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Discussion Starter · #1 · (Edited)
01/24/2009 edit: I have launched a new website for this project:
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05/03/2009 Edit: April 2009 newsletter was released today.

03/30/2009 Edit: March 2009 newsletter released



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MV8R FAQ

EDIT: I have decided to create this FAQ due to questions I am receiving. I will continue to update this FAQ in the future, so please re-check this post periodically if you have questions.

1) Why are you using the Northstar (N*) V8 and gearbox and not some other one like the Audi V8?

Originally, I wanted to find a V8 engine and manual gearbox that would fit the MR2 mark2 chassis without a lot of cutting of the frame (unibody) or firewalls. Preferably, something that required no cutting at all. I looked at the prior attempts to install a V8 into the mk2 and found that they had to cut the chasis and frame so much, they were sacrificing all the strength and structural integrity. Since the rear suspension attaches to the rear main crossmember which attaches to the chasis just aft of the engine, cutting the frame at the engine would create a very dangerous car. If the frame is cut, then it needs to be built back up again somehow, with new bracing.


I started with measuring my 93T 3S-GTE turbo motor and E153 transaxle. I found that the 3S is 20 inches long at the critical dimension?Crank pulley to the interface (face) where it meets the transmission. The E153 is 16 inches from that joint (face) to the left most edge of the case as it sits in the car. So, the whole powertrain is 36 inches and has about ? inch of space to the frame rails on each side of the car. I started out on the internet looking for lengths of various V8?s Of course, I considered the Chevy Small Block (SB) and LS series first.

I found the following:

Chevy SB = 28.75? long x 24.75?
Chevy LS1 = 27.0? long x 26.5? wide (with AC, but no alternator), 30? with Alt
Toyota 1UZ-FE = 26.8? long x 26? wide
Cadillac Northstar = 23.0? long x 27? (made to be transverse!)
Cadillac 4.9 Aluminum V8 (pushrod, predecessor to the N*), 23.5? long x 26? wide
Ford 4.6 SOHC = 23.5? long x 28 wide (note?starter in the way on transverse application)
Audi PT, ABH, and ABZ V8 = 20.6? long x 29.0? wide (starter, block skirt, and oil pump drive in the way on transverse applications)

These measurements don?t include any headers that stick out further than the heads/valve covers. I assumed I would be able to modify or build from scratch, block hugging headers. I assumed in every case, that an adaptor plate would be needed.

I did not measure the width of the 3S, but I did measure the empty engine bay of the mk2. It is roughly 30 to 31 inches wide (depends on how high up you put your tape measure), and 36.5 inches wide at the center of the engine bay, ? way back between the front and rear firewalls, where the centerline of the engine crank would be. The width of the engine compartment varies depending on where you measure. It gets as narrow as 35.3 inches at the shock towers.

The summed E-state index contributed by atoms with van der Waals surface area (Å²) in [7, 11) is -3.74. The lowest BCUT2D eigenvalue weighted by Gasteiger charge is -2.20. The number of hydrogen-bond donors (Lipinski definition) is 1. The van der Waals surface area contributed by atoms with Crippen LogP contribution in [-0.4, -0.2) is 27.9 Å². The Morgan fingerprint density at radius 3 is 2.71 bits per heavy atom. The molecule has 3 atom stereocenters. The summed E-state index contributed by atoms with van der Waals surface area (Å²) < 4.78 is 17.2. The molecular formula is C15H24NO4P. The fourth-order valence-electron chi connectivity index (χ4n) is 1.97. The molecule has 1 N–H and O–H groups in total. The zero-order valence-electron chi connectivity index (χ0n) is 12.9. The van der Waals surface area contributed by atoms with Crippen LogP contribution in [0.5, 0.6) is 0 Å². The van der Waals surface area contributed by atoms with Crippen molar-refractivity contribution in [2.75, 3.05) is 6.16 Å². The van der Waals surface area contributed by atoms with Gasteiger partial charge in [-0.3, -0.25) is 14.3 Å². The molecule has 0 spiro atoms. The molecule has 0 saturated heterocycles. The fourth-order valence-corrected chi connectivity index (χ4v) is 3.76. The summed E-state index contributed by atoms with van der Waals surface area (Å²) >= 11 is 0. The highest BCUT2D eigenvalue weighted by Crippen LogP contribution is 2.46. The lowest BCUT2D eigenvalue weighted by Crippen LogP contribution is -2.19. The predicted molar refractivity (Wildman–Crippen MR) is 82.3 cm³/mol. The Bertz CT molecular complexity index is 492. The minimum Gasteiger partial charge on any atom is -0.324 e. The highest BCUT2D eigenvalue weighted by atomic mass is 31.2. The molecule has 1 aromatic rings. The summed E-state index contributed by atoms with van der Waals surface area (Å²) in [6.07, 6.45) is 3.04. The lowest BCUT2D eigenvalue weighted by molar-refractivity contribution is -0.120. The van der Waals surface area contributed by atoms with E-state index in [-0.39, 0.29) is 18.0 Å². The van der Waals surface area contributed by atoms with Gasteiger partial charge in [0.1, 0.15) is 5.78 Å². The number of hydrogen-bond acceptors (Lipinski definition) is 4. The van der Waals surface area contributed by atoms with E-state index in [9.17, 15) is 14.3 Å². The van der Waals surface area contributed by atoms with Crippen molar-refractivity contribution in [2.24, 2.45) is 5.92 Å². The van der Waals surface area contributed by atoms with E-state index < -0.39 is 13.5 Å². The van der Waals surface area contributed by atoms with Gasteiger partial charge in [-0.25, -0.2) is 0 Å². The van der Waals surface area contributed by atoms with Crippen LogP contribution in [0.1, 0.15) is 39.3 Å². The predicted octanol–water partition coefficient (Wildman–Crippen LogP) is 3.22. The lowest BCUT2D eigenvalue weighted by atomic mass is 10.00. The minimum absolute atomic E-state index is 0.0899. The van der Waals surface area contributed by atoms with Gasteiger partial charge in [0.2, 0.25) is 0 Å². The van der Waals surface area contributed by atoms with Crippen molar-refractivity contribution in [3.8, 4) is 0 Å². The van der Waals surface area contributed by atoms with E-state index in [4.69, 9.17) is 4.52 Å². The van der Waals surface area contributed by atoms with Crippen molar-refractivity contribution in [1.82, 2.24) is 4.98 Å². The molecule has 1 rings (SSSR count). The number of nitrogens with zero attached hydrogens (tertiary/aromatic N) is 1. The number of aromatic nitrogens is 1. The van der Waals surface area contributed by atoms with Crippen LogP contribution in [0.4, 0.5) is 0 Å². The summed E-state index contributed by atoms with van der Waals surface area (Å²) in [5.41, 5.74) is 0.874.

So, I found that even if I used the Audi, and assume an adaptor plate with at least .5? thickness, and using the E153, I found that cutting would be required. So then I had the idea of seeing what the Fiero guys were using for a gearbox, as they have been doing V8 swaps for many years. The most prolific V8 kit for Fieros is made by V8 Archie. I checked out his site. I found that as recently as 2007, he started using GM F40 6 speed transaxles from the 2006 Pontiac G6. He said they were strong, and most of the gears (except 1st) were suited for the lower RPM?s of a V8. He manufactures a kit to join a LS series to the F40. I also found out that the F40 was only 14.3 inches wide at the critical dimension. That is almost 2 inches less than the E153! To add icing to the cake, 2006 F40s in NEW condition were available on eBay for only $400 !


Again, I assumed in every case, that an adaptor plate would be needed. It turns out that this was a mistake?more on this later. The SB or LS both required 1.0 inch thick adaptors.

I went to the wreckers and looked at a 1991 Audi PT V8 (3.6L). I found that if I were to turn the engine sideways for a transverse arrangement, the starter, oil filter/cooler housing, and front of the block would be in the way of an intermediate shaft. I also found the Motorgeek Audi performance forum, and found a project by Andy Hill where he put an Audi ABZ V8 into his 1984 Lotus Esprit NA,, but longitudinal, not transverse. He used an Audi gearbox. He documented every detail, and all the problems he solved, and how he did it. It was a fantastic read. I thought I could deal with Audi V8 transverse problems, so I bought a 1997 ABZ (4.2 L, rated for 300hp and 295 ft-lbs). I also bought an F40. This was Dec 2007/Jan 2008. During the course of the next year or so, I thought about and planned how I was going to deal with these problems. I discovered that removing the oil filter/cooler was easy, and those items could be replaced with aftermarket coolers and filter relocators.